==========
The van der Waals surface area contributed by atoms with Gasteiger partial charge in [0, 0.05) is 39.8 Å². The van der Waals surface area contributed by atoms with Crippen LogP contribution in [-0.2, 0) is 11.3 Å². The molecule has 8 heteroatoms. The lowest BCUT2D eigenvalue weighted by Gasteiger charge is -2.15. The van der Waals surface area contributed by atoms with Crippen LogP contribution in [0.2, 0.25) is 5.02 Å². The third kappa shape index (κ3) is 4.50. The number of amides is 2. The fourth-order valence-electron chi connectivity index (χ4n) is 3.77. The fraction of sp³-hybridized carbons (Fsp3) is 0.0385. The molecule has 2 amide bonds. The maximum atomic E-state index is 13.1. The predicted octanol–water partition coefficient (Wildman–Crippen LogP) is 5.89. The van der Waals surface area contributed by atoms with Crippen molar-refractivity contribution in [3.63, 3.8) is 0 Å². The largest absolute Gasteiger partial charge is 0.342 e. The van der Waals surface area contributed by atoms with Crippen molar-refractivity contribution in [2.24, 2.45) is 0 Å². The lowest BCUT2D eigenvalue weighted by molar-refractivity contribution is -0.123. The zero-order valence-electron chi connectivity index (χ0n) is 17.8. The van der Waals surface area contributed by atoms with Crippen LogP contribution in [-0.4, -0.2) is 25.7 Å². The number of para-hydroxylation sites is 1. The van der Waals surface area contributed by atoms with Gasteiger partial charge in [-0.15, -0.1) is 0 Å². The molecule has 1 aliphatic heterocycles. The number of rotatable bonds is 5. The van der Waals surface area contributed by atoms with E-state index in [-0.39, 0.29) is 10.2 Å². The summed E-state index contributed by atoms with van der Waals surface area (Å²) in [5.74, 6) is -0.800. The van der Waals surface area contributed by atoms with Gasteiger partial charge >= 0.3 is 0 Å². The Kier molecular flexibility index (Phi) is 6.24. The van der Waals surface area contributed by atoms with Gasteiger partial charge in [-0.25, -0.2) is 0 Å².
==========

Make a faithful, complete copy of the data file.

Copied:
The van der Waals surface area contributed by atoms with Gasteiger partial charge in [0, 0.05) is 39.8 Å². The van der Waals surface area contributed by atoms with Crippen LogP contribution in [-0.2, 0) is 11.3 Å². The molecule has 8 heteroatoms. The lowest BCUT2D eigenvalue weighted by Gasteiger charge is -2.15. The van der Waals surface area contributed by atoms with Crippen LogP contribution in [0.2, 0.25) is 5.02 Å². The third kappa shape index (κ3) is 4.50. The number of amides is 2. The fourth-order valence-electron chi connectivity index (χ4n) is 3.77. The fraction of sp³-hybridized carbons (Fsp3) is 0.0385. The molecule has 2 amide bonds. The maximum atomic E-state index is 13.1. The predicted octanol–water partition coefficient (Wildman–Crippen LogP) is 5.89. The van der Waals surface area contributed by atoms with Crippen molar-refractivity contribution in [3.63, 3.8) is 0 Å². The largest absolute Gasteiger partial charge is 0.342 e. The van der Waals surface area contributed by atoms with Crippen molar-refractivity contribution in [2.24, 2.45) is 0 Å². The lowest BCUT2D eigenvalue weighted by molar-refractivity contribution is -0.123. The zero-order valence-electron chi connectivity index (χ0n) is 17.8. The van der Waals surface area contributed by atoms with Crippen LogP contribution in [-0.4, -0.2) is 25.7 Å². The number of para-hydroxylation sites is 1. The van der Waals surface area contributed by atoms with Gasteiger partial charge in [-0.15, -0.1) is 0 Å². The molecule has 1 aliphatic heterocycles. The number of rotatable bonds is 5. The van der Waals surface area contributed by atoms with E-state index in [-0.39, 0.29) is 10.2 Å². The summed E-state index contributed by atoms with van der Waals surface area (Å²) in [5.74, 6) is -0.800. The van der Waals surface area contributed by atoms with Gasteiger partial charge >= 0.3 is 0 Å². The Kier molecular flexibility index (Phi) is 6.24. The van der Waals surface area contributed by atoms with Gasteiger partial charge in [-0.25, -0.2) is 0 Å².